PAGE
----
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MEXICO | Summary



BEEP: $ 1.258 trillion 1
Health expenditure (% of GDP): 5.46% 5
population 3
  • Population: 129 million
  • Housing: 83.4% urban, 16.6% rural


In 1917, after the Mexican Revolution, the State of Mexico passed a constitution with a deep social focus on education, labor and health policies. For reasons deeply rooted in Mexico's history, an effective health system was not in place. The system has always been characterized by fragmentation and imbalances in financial resources and the populations it serves. In 1943 the President founded three important institutions that still regulate and administer the health system today. The Ministry of Health, the Mexican Social Insurance Institute (IMSS) and the Mexican Children's Hospital. The Department of Health covers the non-eligible populations through the IMSS, which covers private sector workers. The Children's Hospital was the first of currently 13 national health institutes in Mexico that usually offers highly specialized services, aims to expand knowledge through research and has a major impact both nationally and internationally. With the establishment of the Institute for Security and Social Services for State Employees (ISSSTE) in 1960, insurance coverage was then extended to public service employees.7A program was launched in the late 1930s to address health inequalities in rural areas. The then president chose to require that all medical students spend a period of time working and living among the poorest Indigenous Mexicans. Although the program presented some challenges such as language barriers, the introduction of Western medicine into the existing medical culture, and inadequate living conditions for the students, it was incorporated into the Mexican constitution. This raised awareness of rural health issues and made doctors more comprehensive by exposing them to drugs that were not included in their urban training.7 Another initiative to bridge the gap with rural areas was COPLAMAR, or the marginalized social protection program . It took a community-based approach to health services by training local people such as midwives and traditional healers to provide basic services to the local population. A critical aspect of the program's success has been the belief that each patient's culture, language, and beliefs about health and healing are respected.8In 1983 the Mexican constitution was reformed to make health a universal right and to require the government to coordinate the health system to ensure access to health for all citizens. It was not until 2003 that the General Health Act was changed to introduce National Health Insurance, or Seguro Popular. Its intent was to cover a wide sector of the Mexican population, including the poorest in the country, those without formal employment and who are not protected by IMSS or ISSSTE.7National health insurance was Mexico's approach to universal health insurance, but own expenses remained high. Within 10 years of the introduction of national health insurance, Mexicans affected by impoverishing health care costs dropped from 3.3% to 0.8% and expanded coverage to more than 50 million who were previously unprotected. Previous reports have shown high levels of satisfaction among health service users with national health insurance in the high 90s.9This health insurance program was replaced in January 2020 by the Institute of Health for Welfare as a decentralized body of the Ministry of Health.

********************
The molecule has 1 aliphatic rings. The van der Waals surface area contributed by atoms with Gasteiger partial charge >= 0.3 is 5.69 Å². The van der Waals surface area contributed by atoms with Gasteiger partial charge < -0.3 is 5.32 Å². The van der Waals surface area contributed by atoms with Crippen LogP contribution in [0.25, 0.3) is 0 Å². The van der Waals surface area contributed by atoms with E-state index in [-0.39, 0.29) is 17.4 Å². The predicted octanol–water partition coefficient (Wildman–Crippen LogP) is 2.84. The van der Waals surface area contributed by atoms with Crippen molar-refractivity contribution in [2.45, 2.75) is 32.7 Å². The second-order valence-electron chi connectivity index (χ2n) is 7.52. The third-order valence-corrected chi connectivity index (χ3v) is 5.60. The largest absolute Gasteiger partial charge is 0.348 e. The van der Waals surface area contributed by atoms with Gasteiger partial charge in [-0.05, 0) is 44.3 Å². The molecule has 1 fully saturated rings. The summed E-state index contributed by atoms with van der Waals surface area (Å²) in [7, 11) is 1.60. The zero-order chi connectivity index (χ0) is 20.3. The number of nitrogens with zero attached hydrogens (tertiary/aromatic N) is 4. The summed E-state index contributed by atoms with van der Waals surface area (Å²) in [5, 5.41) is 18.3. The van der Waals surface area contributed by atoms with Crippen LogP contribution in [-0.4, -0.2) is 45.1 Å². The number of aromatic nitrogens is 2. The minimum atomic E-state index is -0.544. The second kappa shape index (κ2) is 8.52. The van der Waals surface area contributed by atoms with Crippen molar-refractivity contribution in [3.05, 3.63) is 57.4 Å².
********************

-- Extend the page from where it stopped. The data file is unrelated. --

Mexico has improved in many health aspects in recent years, but is still lagging behind other OECD countries. Mexico's infant mortality rate has fallen 11.5% since 2009, but remains the highest in the OECD. The OECD average for infant mortality is 3.8 and Mexico has a rate of 13 per 1,000 live births. Expenses in Mexico have fallen from 55% to 45% of health care spending, but they remain a burden on the population. High personal spending has created significant financial barriers to access to health care, especially for those on low incomes. He stressed the need to develop a strong and affordable health insurance system. The biggest health problem in Mexico is obesity. In Mexico, 32.4% of the population is obese, making it the country with the second highest prevalence of obesity after the US. The country also has the highest prevalence of diabetes in the OECD with 15.9% of the population with diabetes.4To tackle the obesity epidemic, Mexico has put in place policies such as taxing sugary beverages and high-calorie non-essential foods, mandatory front labeling of food, and regulating food advertising for children. Despite these efforts, the prevalence of obesity continues to rise, creating a health and economic burden across the country.13
Mexico has a fragmented health system with three main types of care providers. These facilities offer health services to different population groups. The first provider is for the working population. The Mexican Social Security Institute (IMSS) provides insurance protection for private sector employees and their families13. This health insurance plan covers over 57 million people in Mexico, making it one of the largest health insurance providers in the Western Hemisphere.fifteenThe insurance program is financed by the federal government and from employer and employee contributions. All employers must register with the IMSS, which provides full government medical care, including home care, inpatient care, maternity care, and disability and injury benefits.16The Mexican State Social Insurance and Services Institute (ISSSTE) provides health insurance to public employees and their families.14The program is financed by the federal government and employees and includes around 12 million beneficiaries.fifteenCountries within Mexico also offer their employees their own health and pension benefits. The second provider is the private sector with insurance companies and service providers that maintain their own clinics and hospitals. Private insurance is voluntary and the individual has to pay contributions to the private insurer.14Employers can offer their employees private insurance where premiums and fees are split between the two. The premiums are based on the individual risk profile and for a jointly agreed package of health services. The private health sector is better equipped to offer specialized procedures and better quality care overall.16